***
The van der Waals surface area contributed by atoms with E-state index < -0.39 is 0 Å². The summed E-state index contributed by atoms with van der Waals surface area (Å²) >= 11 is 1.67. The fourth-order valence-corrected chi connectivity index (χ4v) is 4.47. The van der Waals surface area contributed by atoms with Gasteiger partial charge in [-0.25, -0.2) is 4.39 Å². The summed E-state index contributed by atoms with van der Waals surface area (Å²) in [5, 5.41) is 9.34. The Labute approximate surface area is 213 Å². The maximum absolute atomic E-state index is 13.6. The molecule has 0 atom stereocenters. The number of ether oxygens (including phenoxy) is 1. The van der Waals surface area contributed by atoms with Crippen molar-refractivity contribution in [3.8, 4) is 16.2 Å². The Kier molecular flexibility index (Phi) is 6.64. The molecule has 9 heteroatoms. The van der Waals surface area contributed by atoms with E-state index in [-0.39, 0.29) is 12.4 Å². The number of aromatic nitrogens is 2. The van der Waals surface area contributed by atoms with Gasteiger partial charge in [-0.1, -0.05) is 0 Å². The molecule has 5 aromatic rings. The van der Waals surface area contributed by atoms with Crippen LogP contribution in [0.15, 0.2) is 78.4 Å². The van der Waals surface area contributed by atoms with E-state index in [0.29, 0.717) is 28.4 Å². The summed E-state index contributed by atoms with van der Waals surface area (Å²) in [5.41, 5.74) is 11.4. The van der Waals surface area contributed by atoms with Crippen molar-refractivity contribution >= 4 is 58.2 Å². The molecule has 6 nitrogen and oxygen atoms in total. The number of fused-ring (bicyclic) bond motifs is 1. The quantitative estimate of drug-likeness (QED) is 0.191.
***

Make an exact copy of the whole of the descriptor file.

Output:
The van der Waals surface area contributed by atoms with E-state index < -0.39 is 0 Å². The summed E-state index contributed by atoms with van der Waals surface area (Å²) >= 11 is 1.67. The fourth-order valence-corrected chi connectivity index (χ4v) is 4.47. The van der Waals surface area contributed by atoms with Gasteiger partial charge in [-0.25, -0.2) is 4.39 Å². The summed E-state index contributed by atoms with van der Waals surface area (Å²) in [5, 5.41) is 9.34. The Labute approximate surface area is 213 Å². The maximum absolute atomic E-state index is 13.6. The molecule has 0 atom stereocenters. The number of ether oxygens (including phenoxy) is 1. The van der Waals surface area contributed by atoms with Crippen molar-refractivity contribution in [3.8, 4) is 16.2 Å². The Kier molecular flexibility index (Phi) is 6.64. The molecule has 9 heteroatoms. The van der Waals surface area contributed by atoms with E-state index in [-0.39, 0.29) is 12.4 Å². The number of aromatic nitrogens is 2. The van der Waals surface area contributed by atoms with Gasteiger partial charge in [-0.1, -0.05) is 0 Å². The molecule has 5 aromatic rings. The van der Waals surface area contributed by atoms with Crippen LogP contribution in [0.15, 0.2) is 78.4 Å². The van der Waals surface area contributed by atoms with E-state index in [0.29, 0.717) is 28.4 Å². The summed E-state index contributed by atoms with van der Waals surface area (Å²) in [5.41, 5.74) is 11.4. The van der Waals surface area contributed by atoms with Crippen molar-refractivity contribution >= 4 is 58.2 Å². The molecule has 6 nitrogen and oxygen atoms in total. The number of fused-ring (bicyclic) bond motifs is 1. The quantitative estimate of drug-likeness (QED) is 0.191.